Page 785 - Week 03 - Wednesday, 9 March 2005

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MRS DUNNE: I ask a supplementary question. Earlier in his answer the Acting Treasurer gave an exposition of what the ACT government was doing in accordance with the intergovernmental agreement. Minister, why have you chosen not to act unilaterally to abolish any of these minor taxes, as has been the case in other states?

MR SPEAKER: Chief Minister, before you answer that question, I have asked the opposition not to interject so many times. I am not going to tolerate it any further.

MR STANHOPE: As I said, I am pleased with the progress that we have made in the ACT. We have abolished taxes in two particular areas. A third will be abolished before the end of this financial year. We have made significant changes to the payment of stamp duty for first home buyers in the ACT. I am mindful, though, and I find it passing strange that, in an environment where the commonwealth has increased rates, where all householders find that their household disposable income for the day-to-day living expenses which we all meet are affected to the tune of $50 a month and potentially, say, $100 a month if it goes up another quarter of a per cent, we already have the shadow Treasurer coming out and criticising pay increases to nurses and teachers and other public officials and public servants across the board within the ACT, saying that none of them deserves the pay rises they got and that under a Liberal government there will be no more pay rises for public servants.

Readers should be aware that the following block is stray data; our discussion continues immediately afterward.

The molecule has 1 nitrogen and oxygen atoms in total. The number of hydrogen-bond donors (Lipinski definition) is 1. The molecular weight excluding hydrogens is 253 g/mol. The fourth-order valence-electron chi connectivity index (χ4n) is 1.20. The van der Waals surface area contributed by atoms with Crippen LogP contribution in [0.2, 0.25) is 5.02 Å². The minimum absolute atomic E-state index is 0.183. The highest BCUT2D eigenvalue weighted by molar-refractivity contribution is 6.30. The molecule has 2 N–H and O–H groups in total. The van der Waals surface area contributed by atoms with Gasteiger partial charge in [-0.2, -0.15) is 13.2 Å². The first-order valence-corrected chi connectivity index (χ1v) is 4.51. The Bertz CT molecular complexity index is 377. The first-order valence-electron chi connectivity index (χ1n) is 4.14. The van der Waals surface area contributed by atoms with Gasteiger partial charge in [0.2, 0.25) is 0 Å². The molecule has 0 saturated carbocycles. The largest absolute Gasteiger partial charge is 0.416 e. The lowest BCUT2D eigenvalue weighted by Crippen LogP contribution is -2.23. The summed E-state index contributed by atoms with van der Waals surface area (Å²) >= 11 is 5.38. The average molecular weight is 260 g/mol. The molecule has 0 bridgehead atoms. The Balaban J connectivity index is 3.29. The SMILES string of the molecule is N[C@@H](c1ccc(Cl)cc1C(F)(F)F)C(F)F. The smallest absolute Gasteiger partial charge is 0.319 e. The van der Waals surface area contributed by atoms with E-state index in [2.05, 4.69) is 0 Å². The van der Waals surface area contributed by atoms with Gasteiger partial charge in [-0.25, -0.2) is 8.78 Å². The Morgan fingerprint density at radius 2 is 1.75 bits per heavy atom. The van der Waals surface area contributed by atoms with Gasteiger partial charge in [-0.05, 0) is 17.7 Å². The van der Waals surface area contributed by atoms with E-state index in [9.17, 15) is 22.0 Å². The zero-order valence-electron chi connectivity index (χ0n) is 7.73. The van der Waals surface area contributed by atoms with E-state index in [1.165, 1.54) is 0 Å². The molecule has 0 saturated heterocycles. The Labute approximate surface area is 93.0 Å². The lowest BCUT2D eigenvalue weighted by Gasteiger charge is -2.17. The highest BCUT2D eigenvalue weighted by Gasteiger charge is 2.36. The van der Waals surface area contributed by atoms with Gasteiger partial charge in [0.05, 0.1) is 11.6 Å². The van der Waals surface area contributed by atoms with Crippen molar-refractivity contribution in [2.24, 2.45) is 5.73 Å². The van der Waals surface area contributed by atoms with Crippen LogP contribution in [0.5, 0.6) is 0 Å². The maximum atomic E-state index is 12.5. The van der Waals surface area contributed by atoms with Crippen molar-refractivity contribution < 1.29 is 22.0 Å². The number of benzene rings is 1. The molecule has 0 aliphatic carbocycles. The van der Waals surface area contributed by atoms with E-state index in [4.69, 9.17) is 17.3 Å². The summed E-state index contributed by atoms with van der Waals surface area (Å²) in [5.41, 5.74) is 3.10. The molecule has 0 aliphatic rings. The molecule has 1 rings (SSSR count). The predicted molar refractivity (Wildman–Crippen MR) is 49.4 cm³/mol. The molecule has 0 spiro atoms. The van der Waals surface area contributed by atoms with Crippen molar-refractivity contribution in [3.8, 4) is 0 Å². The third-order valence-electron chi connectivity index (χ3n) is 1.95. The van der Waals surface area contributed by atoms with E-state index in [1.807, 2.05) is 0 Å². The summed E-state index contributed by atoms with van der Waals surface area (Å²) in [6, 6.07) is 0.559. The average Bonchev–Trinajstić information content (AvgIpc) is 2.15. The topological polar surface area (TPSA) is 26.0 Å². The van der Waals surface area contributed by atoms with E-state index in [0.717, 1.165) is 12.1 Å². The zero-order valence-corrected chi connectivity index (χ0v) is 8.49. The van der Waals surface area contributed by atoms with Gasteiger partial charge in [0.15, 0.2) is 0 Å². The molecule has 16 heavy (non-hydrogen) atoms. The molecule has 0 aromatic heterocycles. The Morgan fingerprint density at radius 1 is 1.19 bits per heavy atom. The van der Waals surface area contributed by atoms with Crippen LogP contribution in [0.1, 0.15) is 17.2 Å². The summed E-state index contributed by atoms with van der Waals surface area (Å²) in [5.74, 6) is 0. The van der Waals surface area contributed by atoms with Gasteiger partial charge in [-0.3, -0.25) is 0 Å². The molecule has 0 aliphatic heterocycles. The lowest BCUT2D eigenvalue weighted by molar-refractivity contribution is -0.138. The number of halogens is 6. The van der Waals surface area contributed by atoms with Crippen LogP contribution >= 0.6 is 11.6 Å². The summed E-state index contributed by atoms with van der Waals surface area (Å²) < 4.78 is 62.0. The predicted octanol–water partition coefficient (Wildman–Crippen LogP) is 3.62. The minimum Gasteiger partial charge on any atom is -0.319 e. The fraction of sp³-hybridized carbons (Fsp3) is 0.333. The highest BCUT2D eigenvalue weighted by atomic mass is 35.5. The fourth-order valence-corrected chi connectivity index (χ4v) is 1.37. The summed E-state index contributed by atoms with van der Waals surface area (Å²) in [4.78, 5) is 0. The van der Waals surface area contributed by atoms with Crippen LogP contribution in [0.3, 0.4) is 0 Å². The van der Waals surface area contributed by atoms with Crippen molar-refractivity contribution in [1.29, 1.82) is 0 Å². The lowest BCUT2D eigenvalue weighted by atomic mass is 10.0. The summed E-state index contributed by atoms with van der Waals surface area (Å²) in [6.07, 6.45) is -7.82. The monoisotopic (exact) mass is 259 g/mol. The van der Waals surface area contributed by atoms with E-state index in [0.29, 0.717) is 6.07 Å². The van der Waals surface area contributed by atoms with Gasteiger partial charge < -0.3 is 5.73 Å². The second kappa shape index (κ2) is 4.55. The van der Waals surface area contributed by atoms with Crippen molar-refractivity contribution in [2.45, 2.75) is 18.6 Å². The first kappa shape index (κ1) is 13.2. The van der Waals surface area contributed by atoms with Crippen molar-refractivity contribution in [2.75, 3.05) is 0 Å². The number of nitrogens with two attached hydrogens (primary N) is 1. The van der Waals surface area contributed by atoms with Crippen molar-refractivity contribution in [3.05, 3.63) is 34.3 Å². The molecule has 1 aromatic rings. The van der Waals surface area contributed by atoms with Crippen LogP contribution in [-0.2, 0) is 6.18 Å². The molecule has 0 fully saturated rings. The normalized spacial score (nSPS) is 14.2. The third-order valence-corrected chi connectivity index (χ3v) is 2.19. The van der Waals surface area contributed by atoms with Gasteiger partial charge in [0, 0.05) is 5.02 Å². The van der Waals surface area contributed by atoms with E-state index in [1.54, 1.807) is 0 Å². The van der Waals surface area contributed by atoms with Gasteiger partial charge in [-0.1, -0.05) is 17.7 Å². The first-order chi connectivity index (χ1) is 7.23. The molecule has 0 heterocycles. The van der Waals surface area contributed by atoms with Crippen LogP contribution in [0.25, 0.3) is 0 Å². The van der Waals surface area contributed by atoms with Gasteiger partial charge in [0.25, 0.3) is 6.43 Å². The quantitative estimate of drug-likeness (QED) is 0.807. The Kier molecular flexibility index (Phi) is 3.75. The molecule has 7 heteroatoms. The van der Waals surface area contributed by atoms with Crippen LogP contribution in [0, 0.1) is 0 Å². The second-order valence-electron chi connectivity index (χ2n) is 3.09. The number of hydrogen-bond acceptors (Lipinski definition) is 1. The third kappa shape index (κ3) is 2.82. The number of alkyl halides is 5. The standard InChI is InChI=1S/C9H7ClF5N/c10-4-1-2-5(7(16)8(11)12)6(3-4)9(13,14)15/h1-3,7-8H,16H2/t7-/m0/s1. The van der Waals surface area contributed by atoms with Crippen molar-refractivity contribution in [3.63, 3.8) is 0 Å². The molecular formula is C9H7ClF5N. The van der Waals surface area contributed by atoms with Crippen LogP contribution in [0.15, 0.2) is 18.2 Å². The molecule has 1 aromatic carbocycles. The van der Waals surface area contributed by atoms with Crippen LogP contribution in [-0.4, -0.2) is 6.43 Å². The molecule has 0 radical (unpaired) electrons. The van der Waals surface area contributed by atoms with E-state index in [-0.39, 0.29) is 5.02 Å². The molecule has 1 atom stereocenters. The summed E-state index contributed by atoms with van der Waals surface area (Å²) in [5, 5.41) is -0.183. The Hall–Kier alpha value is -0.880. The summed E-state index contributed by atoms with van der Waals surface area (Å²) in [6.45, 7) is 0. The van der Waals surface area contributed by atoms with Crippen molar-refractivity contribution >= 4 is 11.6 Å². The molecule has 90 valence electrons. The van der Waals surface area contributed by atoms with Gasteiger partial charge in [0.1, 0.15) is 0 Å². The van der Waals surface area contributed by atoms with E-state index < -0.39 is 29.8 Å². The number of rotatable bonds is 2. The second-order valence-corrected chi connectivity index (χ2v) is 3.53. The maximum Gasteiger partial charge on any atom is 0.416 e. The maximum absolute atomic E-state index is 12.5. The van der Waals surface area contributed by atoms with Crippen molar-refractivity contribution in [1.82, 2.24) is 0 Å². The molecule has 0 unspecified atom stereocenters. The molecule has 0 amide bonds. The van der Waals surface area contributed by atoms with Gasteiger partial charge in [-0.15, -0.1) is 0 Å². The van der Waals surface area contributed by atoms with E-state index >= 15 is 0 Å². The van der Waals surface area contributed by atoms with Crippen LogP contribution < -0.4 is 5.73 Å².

What do we have here? What is the mix? What is the cocktail? Yesterday we heard it in question time: “How do you justify spending all this money on the provision of services? Do you concede you are paying your public servants too much? Are some of the issues that we face, and the prospect of a tight budget, to do with the fact that we pay our doctors and our nurses and our teachers and our police officers too much money? The problem with the ACT economy,” say Mr Mulcahy and the Liberal party to us and to the people of Canberra, “is that you’re paying your public servants too much. You’re paying nurses too high a wage. You’re paying those teachers too much. You shouldn’t have given those pay rises. You’re spending too much money on health and education.” This is the message we got yesterday and have got over the past couple of weeks from the shadow Treasurer, “You’re paying too much to your public servants. You’re providing too many services. How do you justify it?” That is what we got yesterday. They say, “How do you justify spending all this money on education, on health and on the provision of other essential services for the people of the ACT?”

Mr Stefaniak: I raise a point of order. I refer to standing order 118(a), and probably (b). The supplementary question was: why has the ACT government chosen not to act unilaterally to abolish any of these minor taxes? That has absolutely nothing to do with what the Chief Minister is talking to at present. In addition, under (b), I think he is debating the subject, so I think he has offended under both paragraphs.

MR SPEAKER: I have to say, Mr Stefaniak, that the minister reflecting on the costs to government is in the context of the question that Mrs Dunne asked. She asked why certain taxes had not been withdrawn. It is consistent with the subject matter of the question.

MR STANHOPE: I conclude by saying that it is perfectly consistent. In an environment where interest rates have just gone up and average householders are paying $50 a month

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